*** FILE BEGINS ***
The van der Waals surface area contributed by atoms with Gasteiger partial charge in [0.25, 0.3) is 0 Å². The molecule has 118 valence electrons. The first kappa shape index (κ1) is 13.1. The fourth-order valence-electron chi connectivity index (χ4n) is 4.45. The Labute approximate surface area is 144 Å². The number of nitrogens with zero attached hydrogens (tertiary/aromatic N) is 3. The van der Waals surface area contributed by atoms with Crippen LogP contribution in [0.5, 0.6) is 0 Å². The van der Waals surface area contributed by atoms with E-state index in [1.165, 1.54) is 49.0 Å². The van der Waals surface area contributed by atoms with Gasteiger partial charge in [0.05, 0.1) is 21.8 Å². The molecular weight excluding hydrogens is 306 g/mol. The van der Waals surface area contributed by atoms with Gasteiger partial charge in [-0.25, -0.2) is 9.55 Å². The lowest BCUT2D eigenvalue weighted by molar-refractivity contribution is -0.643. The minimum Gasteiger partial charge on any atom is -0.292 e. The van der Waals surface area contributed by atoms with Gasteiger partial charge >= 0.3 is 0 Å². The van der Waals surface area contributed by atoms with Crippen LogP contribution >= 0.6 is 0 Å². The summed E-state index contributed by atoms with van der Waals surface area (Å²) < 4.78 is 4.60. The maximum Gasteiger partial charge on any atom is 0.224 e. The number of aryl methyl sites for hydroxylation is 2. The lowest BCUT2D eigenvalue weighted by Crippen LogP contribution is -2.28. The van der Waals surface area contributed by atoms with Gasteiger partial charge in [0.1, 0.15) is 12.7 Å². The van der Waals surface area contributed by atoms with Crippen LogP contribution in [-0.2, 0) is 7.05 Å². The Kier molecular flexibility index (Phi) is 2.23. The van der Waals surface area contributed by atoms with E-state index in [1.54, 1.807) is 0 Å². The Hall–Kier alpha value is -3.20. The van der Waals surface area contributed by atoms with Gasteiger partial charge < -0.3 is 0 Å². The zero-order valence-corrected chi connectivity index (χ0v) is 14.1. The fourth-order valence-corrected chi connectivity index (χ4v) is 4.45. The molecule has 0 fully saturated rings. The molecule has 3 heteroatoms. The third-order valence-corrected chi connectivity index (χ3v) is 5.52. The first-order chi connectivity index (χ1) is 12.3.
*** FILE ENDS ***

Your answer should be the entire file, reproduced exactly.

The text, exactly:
The van der Waals surface area contributed by atoms with Gasteiger partial charge in [0.25, 0.3) is 0 Å². The molecule has 118 valence electrons. The first kappa shape index (κ1) is 13.1. The fourth-order valence-electron chi connectivity index (χ4n) is 4.45. The Labute approximate surface area is 144 Å². The number of nitrogens with zero attached hydrogens (tertiary/aromatic N) is 3. The van der Waals surface area contributed by atoms with Crippen LogP contribution in [0.5, 0.6) is 0 Å². The van der Waals surface area contributed by atoms with E-state index in [1.165, 1.54) is 49.0 Å². The van der Waals surface area contributed by atoms with Gasteiger partial charge in [0.05, 0.1) is 21.8 Å². The molecular weight excluding hydrogens is 306 g/mol. The van der Waals surface area contributed by atoms with Gasteiger partial charge in [-0.25, -0.2) is 9.55 Å². The lowest BCUT2D eigenvalue weighted by molar-refractivity contribution is -0.643. The minimum Gasteiger partial charge on any atom is -0.292 e. The van der Waals surface area contributed by atoms with Gasteiger partial charge >= 0.3 is 0 Å². The van der Waals surface area contributed by atoms with Crippen LogP contribution >= 0.6 is 0 Å². The summed E-state index contributed by atoms with van der Waals surface area (Å²) < 4.78 is 4.60. The maximum Gasteiger partial charge on any atom is 0.224 e. The number of aryl methyl sites for hydroxylation is 2. The lowest BCUT2D eigenvalue weighted by Crippen LogP contribution is -2.28. The van der Waals surface area contributed by atoms with Gasteiger partial charge in [0.1, 0.15) is 12.7 Å². The van der Waals surface area contributed by atoms with Crippen LogP contribution in [-0.2, 0) is 7.05 Å². The Kier molecular flexibility index (Phi) is 2.23. The van der Waals surface area contributed by atoms with E-state index in [1.54, 1.807) is 0 Å². The Hall–Kier alpha value is -3.20. The van der Waals surface area contributed by atoms with Gasteiger partial charge < -0.3 is 0 Å². The zero-order valence-corrected chi connectivity index (χ0v) is 14.1. The fourth-order valence-corrected chi connectivity index (χ4v) is 4.45. The molecule has 0 fully saturated rings. The molecule has 3 heteroatoms. The third-order valence-corrected chi connectivity index (χ3v) is 5.52. The first-order chi connectivity index (χ1) is 12.3.